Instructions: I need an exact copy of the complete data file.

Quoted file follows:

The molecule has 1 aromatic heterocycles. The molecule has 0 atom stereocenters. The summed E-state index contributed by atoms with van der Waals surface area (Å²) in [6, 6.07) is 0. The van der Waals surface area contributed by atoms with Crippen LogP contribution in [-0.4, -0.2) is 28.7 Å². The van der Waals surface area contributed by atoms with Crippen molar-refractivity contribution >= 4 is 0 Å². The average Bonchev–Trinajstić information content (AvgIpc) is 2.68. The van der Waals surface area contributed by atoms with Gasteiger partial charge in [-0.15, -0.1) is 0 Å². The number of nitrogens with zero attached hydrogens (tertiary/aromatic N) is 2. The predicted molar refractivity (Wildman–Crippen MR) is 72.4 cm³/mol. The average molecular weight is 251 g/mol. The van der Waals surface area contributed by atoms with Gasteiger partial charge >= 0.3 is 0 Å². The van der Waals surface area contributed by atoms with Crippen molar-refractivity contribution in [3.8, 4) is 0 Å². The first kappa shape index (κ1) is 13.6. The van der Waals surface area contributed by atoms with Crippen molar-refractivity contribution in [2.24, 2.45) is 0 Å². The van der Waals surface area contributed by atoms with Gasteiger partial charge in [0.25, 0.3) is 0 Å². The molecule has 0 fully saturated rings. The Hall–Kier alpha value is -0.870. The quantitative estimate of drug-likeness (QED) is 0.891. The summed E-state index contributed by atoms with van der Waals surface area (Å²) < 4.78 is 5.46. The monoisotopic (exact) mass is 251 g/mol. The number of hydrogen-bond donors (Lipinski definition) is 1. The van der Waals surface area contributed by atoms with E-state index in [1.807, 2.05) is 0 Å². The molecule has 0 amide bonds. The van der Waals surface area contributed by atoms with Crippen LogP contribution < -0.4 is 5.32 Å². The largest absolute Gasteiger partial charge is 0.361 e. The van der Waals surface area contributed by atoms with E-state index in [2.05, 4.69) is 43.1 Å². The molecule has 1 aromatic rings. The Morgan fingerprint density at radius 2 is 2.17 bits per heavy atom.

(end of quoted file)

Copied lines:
The molecule has 1 aromatic heterocycles. The molecule has 0 atom stereocenters. The summed E-state index contributed by atoms with van der Waals surface area (Å²) in [6, 6.07) is 0. The van der Waals surface area contributed by atoms with Crippen LogP contribution in [-0.4, -0.2) is 28.7 Å². The van der Waals surface area contributed by atoms with Crippen molar-refractivity contribution >= 4 is 0 Å². The average Bonchev–Trinajstić information content (AvgIpc) is 2.68. The van der Waals surface area contributed by atoms with Gasteiger partial charge in [-0.15, -0.1) is 0 Å². The number of nitrogens with zero attached hydrogens (tertiary/aromatic N) is 2. The predicted molar refractivity (Wildman–Crippen MR) is 72.4 cm³/mol. The average molecular weight is 251 g/mol. The van der Waals surface area contributed by atoms with Gasteiger partial charge >= 0.3 is 0 Å². The van der Waals surface area contributed by atoms with Crippen molar-refractivity contribution in [3.8, 4) is 0 Å². The first kappa shape index (κ1) is 13.6. The van der Waals surface area contributed by atoms with Crippen molar-refractivity contribution in [2.24, 2.45) is 0 Å². The van der Waals surface area contributed by atoms with Gasteiger partial charge in [0.25, 0.3) is 0 Å². The molecule has 0 fully saturated rings. The Hall–Kier alpha value is -0.870. The quantitative estimate of drug-likeness (QED) is 0.891. The summed E-state index contributed by atoms with van der Waals surface area (Å²) < 4.78 is 5.46. The monoisotopic (exact) mass is 251 g/mol. The number of hydrogen-bond donors (Lipinski definition) is 1. The van der Waals surface area contributed by atoms with E-state index in [1.807, 2.05) is 0 Å². The molecule has 0 amide bonds. The van der Waals surface area contributed by atoms with Crippen LogP contribution < -0.4 is 5.32 Å². The largest absolute Gasteiger partial charge is 0.361 e. The van der Waals surface area contributed by atoms with E-state index in [2.05, 4.69) is 43.1 Å². The molecule has 1 aromatic rings. The Morgan fingerprint density at radius 2 is 2.17 bits per heavy atom.